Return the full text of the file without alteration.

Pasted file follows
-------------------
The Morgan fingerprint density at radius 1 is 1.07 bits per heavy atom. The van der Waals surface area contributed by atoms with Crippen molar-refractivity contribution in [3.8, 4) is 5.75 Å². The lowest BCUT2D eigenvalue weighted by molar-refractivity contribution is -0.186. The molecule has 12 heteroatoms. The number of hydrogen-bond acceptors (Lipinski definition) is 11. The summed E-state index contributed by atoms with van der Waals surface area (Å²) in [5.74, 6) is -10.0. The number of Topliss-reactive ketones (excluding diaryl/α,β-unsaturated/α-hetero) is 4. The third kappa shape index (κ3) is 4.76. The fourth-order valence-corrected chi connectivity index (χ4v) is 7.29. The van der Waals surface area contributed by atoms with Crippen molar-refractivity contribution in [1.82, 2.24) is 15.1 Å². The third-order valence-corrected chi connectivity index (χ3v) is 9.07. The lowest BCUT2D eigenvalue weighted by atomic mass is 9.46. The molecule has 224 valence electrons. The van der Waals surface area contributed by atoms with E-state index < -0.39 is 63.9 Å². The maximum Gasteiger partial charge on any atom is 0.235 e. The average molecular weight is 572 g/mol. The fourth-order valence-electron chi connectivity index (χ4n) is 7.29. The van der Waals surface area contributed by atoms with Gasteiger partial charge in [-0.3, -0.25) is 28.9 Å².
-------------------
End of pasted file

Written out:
The Morgan fingerprint density at radius 1 is 1.07 bits per heavy atom. The van der Waals surface area contributed by atoms with Crippen molar-refractivity contribution in [3.8, 4) is 5.75 Å². The lowest BCUT2D eigenvalue weighted by molar-refractivity contribution is -0.186. The molecule has 12 heteroatoms. The number of hydrogen-bond acceptors (Lipinski definition) is 11. The summed E-state index contributed by atoms with van der Waals surface area (Å²) in [5.74, 6) is -10.0. The number of Topliss-reactive ketones (excluding diaryl/α,β-unsaturated/α-hetero) is 4. The third kappa shape index (κ3) is 4.76. The fourth-order valence-corrected chi connectivity index (χ4v) is 7.29. The van der Waals surface area contributed by atoms with Crippen molar-refractivity contribution in [1.82, 2.24) is 15.1 Å². The third-order valence-corrected chi connectivity index (χ3v) is 9.07. The lowest BCUT2D eigenvalue weighted by atomic mass is 9.46. The molecule has 224 valence electrons. The van der Waals surface area contributed by atoms with E-state index < -0.39 is 63.9 Å². The maximum Gasteiger partial charge on any atom is 0.235 e. The average molecular weight is 572 g/mol. The fourth-order valence-electron chi connectivity index (χ4n) is 7.29. The van der Waals surface area contributed by atoms with Gasteiger partial charge in [-0.3, -0.25) is 28.9 Å².